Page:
Teaching assistants as role models

CS@SC ensures that its teaching assistants, or TAs, are as diverse as its students. 

“The biggest factor that will affect somebody going into a field is if they see someone in the field that they relate to,” Miller said. “The kids can look at them and say, ‘They’re doing it. Why can’t I?’” 

“If the kids realize they can do just as well as anyone, which is the truth, we’ve done our job.”

Jeffrey Miller

One of Miller’s TAs is Neftali Hernandez, a senior pursuing electrical engineering. He teaches Intermediate Scratch and Beginner’s Python. 

“As an inner-city kid from Los Angeles, having the ability to give back to the youth and to show them what I have learned is the most rewarding experience,” he said.

Some of the TAs, like Kelly Dickinson, credit the choice they made to pursue computer science to the exposure they received to the field in middle school. 

From confused to confident

Josiah shows his mother the games he developed on Scratch (Photo/Reeves Gift)

The teaching assistants observed a radical change in students from Monday through Friday, especially in their curiosity about programming. 

“By far, the most common question after the first day is, “Are we going to build a game?” Once they learn to write a loop, their imagination takes over,” Hernandez said.

The students also got the chance to see their projects evolve right before their eyes. 

“On Monday, they create a little Pac-Man character,” Miller said. “On Tuesday, they make his mouth open and close. Wednesday is the background. By Friday, when their parents come down, they’ve made a functioning Pac-Man game, all on their own.”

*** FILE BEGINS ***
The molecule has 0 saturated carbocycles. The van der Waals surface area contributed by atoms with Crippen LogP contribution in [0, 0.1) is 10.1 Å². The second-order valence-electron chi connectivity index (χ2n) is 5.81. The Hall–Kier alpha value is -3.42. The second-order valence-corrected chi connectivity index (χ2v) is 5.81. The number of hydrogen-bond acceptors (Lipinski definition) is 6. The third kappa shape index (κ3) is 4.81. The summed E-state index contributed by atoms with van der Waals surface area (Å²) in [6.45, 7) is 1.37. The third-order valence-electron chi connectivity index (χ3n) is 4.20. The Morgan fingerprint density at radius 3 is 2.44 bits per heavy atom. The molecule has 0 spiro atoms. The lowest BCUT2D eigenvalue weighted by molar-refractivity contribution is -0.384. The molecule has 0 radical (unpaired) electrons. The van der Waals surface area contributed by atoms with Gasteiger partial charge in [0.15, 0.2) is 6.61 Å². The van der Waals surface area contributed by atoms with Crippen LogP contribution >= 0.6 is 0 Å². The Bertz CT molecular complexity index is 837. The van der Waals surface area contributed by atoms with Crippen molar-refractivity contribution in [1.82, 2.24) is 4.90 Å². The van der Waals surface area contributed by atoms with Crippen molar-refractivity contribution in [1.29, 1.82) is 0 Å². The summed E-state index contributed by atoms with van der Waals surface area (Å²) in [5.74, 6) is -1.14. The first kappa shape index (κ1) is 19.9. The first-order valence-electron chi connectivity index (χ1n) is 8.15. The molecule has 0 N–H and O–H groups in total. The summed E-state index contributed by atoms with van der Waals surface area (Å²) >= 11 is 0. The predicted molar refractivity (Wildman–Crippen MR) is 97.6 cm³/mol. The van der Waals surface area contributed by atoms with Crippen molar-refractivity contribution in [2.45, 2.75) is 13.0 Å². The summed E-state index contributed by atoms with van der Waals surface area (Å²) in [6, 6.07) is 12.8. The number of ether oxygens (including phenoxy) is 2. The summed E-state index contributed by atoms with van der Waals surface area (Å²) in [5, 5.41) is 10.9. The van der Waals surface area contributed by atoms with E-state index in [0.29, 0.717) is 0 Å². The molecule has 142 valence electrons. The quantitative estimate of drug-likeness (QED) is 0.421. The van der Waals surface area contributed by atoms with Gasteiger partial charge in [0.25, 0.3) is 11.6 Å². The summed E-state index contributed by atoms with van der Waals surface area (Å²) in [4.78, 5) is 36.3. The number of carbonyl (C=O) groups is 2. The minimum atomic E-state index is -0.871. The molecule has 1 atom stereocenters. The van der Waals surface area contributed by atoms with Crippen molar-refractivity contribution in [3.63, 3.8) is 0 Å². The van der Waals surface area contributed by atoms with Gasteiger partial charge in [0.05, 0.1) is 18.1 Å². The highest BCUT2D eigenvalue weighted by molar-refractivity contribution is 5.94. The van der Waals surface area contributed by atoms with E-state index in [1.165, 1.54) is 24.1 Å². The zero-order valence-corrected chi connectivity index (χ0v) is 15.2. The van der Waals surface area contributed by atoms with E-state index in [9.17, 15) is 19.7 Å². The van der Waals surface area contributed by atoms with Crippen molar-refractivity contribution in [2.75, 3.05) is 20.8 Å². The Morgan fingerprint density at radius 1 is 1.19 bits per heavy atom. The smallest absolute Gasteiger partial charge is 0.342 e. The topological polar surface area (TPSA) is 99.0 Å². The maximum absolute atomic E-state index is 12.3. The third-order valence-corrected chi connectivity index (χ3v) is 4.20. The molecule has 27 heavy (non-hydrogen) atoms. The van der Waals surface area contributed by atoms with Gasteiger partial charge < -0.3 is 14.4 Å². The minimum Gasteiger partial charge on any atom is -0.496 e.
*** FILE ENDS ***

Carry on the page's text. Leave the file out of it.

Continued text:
Evan Zamora, a computer science student at USC Viterbi, taught Scratch, which is more of “visual programming.” 

Said Zamora: “They learned by dragging blocks around; then they went out of the box.”

Josiah Edu, a first grader from D. W. Long Elementary School, was completely absorbed in the games he created with Scratch. “I like Scratch because it’s like storytelling,” he said. “And I can drag blocks to create a background, create characters, and give them dialogue.”

A young girl listens intently as Miller speaks about equal opportunities for all (Photo/Reeves Gift)

Parents are also welcomed to participate. 

“He built three robots, each more complicated than the last,” said Mina Yau, a proud mother after watching her son’s final demonstration video. “One could hold objects in its arms and fling them backwards!”

Illustrating the importance of diversity on any team, Miller likes to tell the young students a story: 

“The first airbags that were ever put into a car were designed by a team of male engineers. They used dummies and did all the calculations. But when they were released, women were being hit in the face and getting their noses broken! The team had designed it knowing that the average height of a man was 5’ 8”, but they didn’t account for women being shorter. And all it would have taken to correct that was one woman on that team.”


Published on August 26th, 2019

Last updated on May 16th, 2024